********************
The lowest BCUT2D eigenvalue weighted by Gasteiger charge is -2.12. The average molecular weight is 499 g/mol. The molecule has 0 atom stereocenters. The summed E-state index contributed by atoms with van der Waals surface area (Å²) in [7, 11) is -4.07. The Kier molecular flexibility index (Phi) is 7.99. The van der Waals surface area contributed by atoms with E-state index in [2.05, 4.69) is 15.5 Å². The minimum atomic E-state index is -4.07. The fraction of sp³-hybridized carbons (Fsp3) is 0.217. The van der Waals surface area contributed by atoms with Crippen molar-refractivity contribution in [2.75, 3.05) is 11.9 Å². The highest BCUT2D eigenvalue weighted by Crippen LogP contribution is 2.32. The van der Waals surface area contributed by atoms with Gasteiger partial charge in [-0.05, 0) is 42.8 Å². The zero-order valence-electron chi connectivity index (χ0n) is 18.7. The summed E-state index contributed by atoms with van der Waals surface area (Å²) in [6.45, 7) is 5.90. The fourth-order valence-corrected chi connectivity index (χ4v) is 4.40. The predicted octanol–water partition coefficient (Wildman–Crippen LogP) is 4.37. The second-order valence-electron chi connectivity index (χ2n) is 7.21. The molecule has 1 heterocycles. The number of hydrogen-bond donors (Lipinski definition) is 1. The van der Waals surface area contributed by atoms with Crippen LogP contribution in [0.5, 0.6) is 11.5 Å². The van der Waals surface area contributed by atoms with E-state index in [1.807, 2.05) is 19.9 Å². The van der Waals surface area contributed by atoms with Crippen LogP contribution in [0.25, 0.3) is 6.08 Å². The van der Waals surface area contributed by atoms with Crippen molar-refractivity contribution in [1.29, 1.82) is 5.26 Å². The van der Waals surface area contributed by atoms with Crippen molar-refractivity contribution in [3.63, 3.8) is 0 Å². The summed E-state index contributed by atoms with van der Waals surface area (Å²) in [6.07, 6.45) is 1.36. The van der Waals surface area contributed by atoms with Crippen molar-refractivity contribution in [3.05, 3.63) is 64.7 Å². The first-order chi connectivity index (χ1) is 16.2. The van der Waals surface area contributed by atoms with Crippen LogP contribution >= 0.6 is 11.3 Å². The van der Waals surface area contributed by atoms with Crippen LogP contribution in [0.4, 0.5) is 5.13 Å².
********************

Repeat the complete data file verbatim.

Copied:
The lowest BCUT2D eigenvalue weighted by Gasteiger charge is -2.12. The average molecular weight is 499 g/mol. The molecule has 0 atom stereocenters. The summed E-state index contributed by atoms with van der Waals surface area (Å²) in [7, 11) is -4.07. The Kier molecular flexibility index (Phi) is 7.99. The van der Waals surface area contributed by atoms with E-state index in [2.05, 4.69) is 15.5 Å². The minimum atomic E-state index is -4.07. The fraction of sp³-hybridized carbons (Fsp3) is 0.217. The van der Waals surface area contributed by atoms with Crippen molar-refractivity contribution in [2.75, 3.05) is 11.9 Å². The highest BCUT2D eigenvalue weighted by Crippen LogP contribution is 2.32. The van der Waals surface area contributed by atoms with Gasteiger partial charge in [-0.05, 0) is 42.8 Å². The zero-order valence-electron chi connectivity index (χ0n) is 18.7. The summed E-state index contributed by atoms with van der Waals surface area (Å²) in [6.45, 7) is 5.90. The fourth-order valence-corrected chi connectivity index (χ4v) is 4.40. The predicted octanol–water partition coefficient (Wildman–Crippen LogP) is 4.37. The second-order valence-electron chi connectivity index (χ2n) is 7.21. The molecule has 1 heterocycles. The number of hydrogen-bond donors (Lipinski definition) is 1. The van der Waals surface area contributed by atoms with Crippen LogP contribution in [0.5, 0.6) is 11.5 Å². The van der Waals surface area contributed by atoms with E-state index in [1.807, 2.05) is 19.9 Å². The van der Waals surface area contributed by atoms with Crippen LogP contribution in [0.25, 0.3) is 6.08 Å². The van der Waals surface area contributed by atoms with Crippen molar-refractivity contribution in [1.29, 1.82) is 5.26 Å². The van der Waals surface area contributed by atoms with Crippen molar-refractivity contribution in [3.63, 3.8) is 0 Å². The summed E-state index contributed by atoms with van der Waals surface area (Å²) in [6.07, 6.45) is 1.36. The van der Waals surface area contributed by atoms with Crippen molar-refractivity contribution in [3.05, 3.63) is 64.7 Å². The first-order chi connectivity index (χ1) is 16.2. The van der Waals surface area contributed by atoms with Crippen LogP contribution >= 0.6 is 11.3 Å². The van der Waals surface area contributed by atoms with Crippen LogP contribution in [0.4, 0.5) is 5.13 Å².